Monday, Dec 18, 2017
Transport | Asia-Pacific | Indonesia

What lies behind the concept of the maritime axis is economy


3 years ago

Mr. R.J. Lino, President Director of IPC 2 (Pelindo 2)
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Mr. R.J. Lino

President Director IPC 2 (Pelindo 2)

By connecting the eastern part of Indonesia with the western part of Indonesia, the nation will grow economically.

After the recent election of President Jokowi the focus of the world has been on Indonesia. Could you share with us your view on the recent plans of the government for the future?

In my opinion the current government is taking the correct direction by focusing on maritime aspects. For many years Indonesia has been only focusing on matters that concern land. This country really depends on the maritime position it has. 

President Jokowi has a vision for Indonesia to become a maritime power through the realization of the maritime axis.

What lies behind the concept of the maritime axis is economy. By connecting the eastern part of Indonesia with the western part of Indonesia, the nation will grow economically. People in Aceh should be able to do business in Papua. People and goods should be connected economically.

Land transportation is considered to be 96 percent of all transport means in Indonesia. Only 4 percent is transport by water, which is surprising since the country is surrounded by water. A specific example is traveling from Jakarta to Surabaya, a trip of about 800 kilometers long: 90 percent travels by road, 9 percent by sea and 1 percent takes the train. Traveling by sea is supposedly to be cheaper than by road or track.

I believe the concept of the maritime axis is very good, however the implementation will be challenging. It is about changing the mindset of the people. I want to emphasize that the government should reconsider some projects it has planned if it wants to promote maritime transport. People should go by sea and not necessarily by road. Therefore the plans of building a toll road in Sumatra from the north to the south of Sumatra and the plans to develop the Trans-Sumatra railway stretching from Aceh to Lampung doesn’t really coincide with promoting maritime transport. Another example, in my opinion Kalimantan should be focusing more on river transport.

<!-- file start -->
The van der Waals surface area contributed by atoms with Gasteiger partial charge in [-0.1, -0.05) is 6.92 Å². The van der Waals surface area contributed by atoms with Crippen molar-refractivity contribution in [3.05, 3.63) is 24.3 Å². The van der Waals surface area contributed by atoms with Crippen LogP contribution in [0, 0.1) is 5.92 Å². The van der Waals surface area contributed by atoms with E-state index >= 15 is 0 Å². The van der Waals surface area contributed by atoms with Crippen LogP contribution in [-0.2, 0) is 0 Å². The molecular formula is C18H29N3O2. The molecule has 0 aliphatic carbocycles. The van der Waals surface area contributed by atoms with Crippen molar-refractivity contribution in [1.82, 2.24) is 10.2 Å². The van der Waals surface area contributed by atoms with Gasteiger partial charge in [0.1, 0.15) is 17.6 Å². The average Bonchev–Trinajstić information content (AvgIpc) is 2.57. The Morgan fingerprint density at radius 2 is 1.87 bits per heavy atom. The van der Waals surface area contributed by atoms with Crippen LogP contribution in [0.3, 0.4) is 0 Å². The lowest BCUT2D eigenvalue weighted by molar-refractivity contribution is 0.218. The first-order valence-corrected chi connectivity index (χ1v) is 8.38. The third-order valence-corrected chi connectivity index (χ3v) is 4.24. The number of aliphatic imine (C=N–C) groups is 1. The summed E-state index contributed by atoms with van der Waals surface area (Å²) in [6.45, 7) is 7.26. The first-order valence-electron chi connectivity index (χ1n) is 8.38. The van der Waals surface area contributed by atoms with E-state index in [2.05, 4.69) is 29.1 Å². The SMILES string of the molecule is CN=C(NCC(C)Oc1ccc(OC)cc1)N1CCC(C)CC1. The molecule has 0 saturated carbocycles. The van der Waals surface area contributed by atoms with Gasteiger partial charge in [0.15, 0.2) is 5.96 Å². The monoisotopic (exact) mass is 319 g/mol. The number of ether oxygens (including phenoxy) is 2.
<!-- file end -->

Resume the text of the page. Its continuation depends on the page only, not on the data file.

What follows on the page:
To promote maritime transport, we should also learn from history, where in 1887 the Dutch built a canal from the Port of Tanjung Priok to the center of Batavia (now Jakarta) to transport goods. The canal is now used for flood control, however the canal is quite wide and by heightening the small bridges, a barge with the capacity of a 150 TEU container, should be able to transport goods there. The costs of building a canal are one third of the costs of constructing a toll road.

The advantages of maritime transport are firstly that it reduces the logistic costs. Transport by sea is 1/10th cheaper than transport by road, which also means 1/10th lesser pollution.

Do you believe the other Pelindo’s could benefit by using the option of transport by canal?

Of course, they can develop canal transport in other places as well. Canal transport should not only be used for containers, but also for the transport of coal and other minerals. 

In regards to President Jokowi’s vision for Indonesia to become a maritime power with the concept of the maritime axis, which role will IPC 2 (Pelindo 2) play to achieve this?

To transform Indonesia into a maritime axis, IPC 2 is planning to build three new seaports. Firstly we are developing a new hub port in Sorong (West Papua), which will be replacing the hub port of Papua New Guinea, the Solomon Islands and the northern part of Australia. With this we are creating another competitive line in order to support Indonesia.

We are also developing a deep-seaport in West Kalimantan with 5,000 hectares of industrial area and at the moment we are completing a feasibility study for a deep-seaport in South Sumatra with an industrial area of 3,000 hectares.

What is the importance of Tanjung Priok Port, Jakarta?

In July 2010 we started with the construction of New Priok Port, an extension of Tanjung Priok Port, funded with corporation money (not funded by the government). The construction of this port costs 5 million US dollars. Now the capacity of new Priok Port has doubled.

What is the message for foreign investors, specifically investors from the United Kingdom?

To manage New Priok Port, terminal 1, we cooperate with 3 global operators, Mitsui & Co, Royal Haskoning DHV and PSA International Pte Ltd.

If foreign investors want to build infrastructure here they get profit in return. I welcome them to build infrastructure in Indonesia. For terminal 2 and 3 we are starting a tender very soon, which will also be open to international partners.

I get criticized about my nationalism for not using national operators. I disagree; to me nationalism is serving the people of my country.

How would you describe your leadership?

I am happy when creating new leaders. We invest a lot into the development of new leaders and have already sent 150 young employees with a Bachelor Degree to take their Masters Degrees all over the world. For senior employees we provide an Executive MBA-program. These people are achieving much more than I have done up to this point.

I am not looking for popularity. I am not running for governor or for parliament. I am running a company and I am very tough in making decisions.

How would you attract British tourists to use the cruise ship terminal and stay at the resort you are building in cooperation with Jababeka?

Come to Indonesia and find out for yourself. Indonesia is the biggest democracy in the world.



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